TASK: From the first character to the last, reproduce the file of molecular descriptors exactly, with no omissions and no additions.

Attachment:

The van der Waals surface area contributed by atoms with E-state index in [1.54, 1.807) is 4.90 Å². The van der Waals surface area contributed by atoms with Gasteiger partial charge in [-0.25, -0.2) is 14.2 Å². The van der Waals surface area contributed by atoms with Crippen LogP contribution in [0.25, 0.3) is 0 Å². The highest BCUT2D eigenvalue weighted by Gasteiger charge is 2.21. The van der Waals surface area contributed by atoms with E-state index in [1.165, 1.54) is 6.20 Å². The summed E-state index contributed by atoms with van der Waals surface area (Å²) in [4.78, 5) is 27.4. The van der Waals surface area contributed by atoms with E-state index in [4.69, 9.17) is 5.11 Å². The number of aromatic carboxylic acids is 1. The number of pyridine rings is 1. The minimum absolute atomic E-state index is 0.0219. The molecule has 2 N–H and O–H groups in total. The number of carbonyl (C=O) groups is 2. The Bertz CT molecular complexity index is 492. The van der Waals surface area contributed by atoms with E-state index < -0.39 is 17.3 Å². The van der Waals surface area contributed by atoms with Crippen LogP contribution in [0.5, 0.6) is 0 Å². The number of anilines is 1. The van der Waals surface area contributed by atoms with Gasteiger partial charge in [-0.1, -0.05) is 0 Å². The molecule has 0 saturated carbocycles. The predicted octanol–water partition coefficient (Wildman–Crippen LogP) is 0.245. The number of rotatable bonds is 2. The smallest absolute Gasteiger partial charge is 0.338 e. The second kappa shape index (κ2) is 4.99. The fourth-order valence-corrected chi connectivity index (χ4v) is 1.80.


The van der Waals surface area contributed by atoms with E-state index in [1.54, 1.807) is 4.90 Å². The van der Waals surface area contributed by atoms with Gasteiger partial charge in [-0.25, -0.2) is 14.2 Å². The van der Waals surface area contributed by atoms with Crippen LogP contribution in [0.25, 0.3) is 0 Å². The highest BCUT2D eigenvalue weighted by Gasteiger charge is 2.21. The van der Waals surface area contributed by atoms with E-state index in [1.165, 1.54) is 6.20 Å². The summed E-state index contributed by atoms with van der Waals surface area (Å²) in [4.78, 5) is 27.4. The van der Waals surface area contributed by atoms with E-state index in [4.69, 9.17) is 5.11 Å². The number of aromatic carboxylic acids is 1. The number of pyridine rings is 1. The minimum absolute atomic E-state index is 0.0219. The molecule has 2 N–H and O–H groups in total. The number of carbonyl (C=O) groups is 2. The Bertz CT molecular complexity index is 492. The van der Waals surface area contributed by atoms with E-state index < -0.39 is 17.3 Å². The van der Waals surface area contributed by atoms with Crippen LogP contribution in [0.5, 0.6) is 0 Å². The number of anilines is 1. The van der Waals surface area contributed by atoms with Gasteiger partial charge in [-0.1, -0.05) is 0 Å². The molecule has 0 saturated carbocycles. The predicted octanol–water partition coefficient (Wildman–Crippen LogP) is 0.245. The number of rotatable bonds is 2. The smallest absolute Gasteiger partial charge is 0.338 e. The second kappa shape index (κ2) is 4.99. The fourth-order valence-corrected chi connectivity index (χ4v) is 1.80.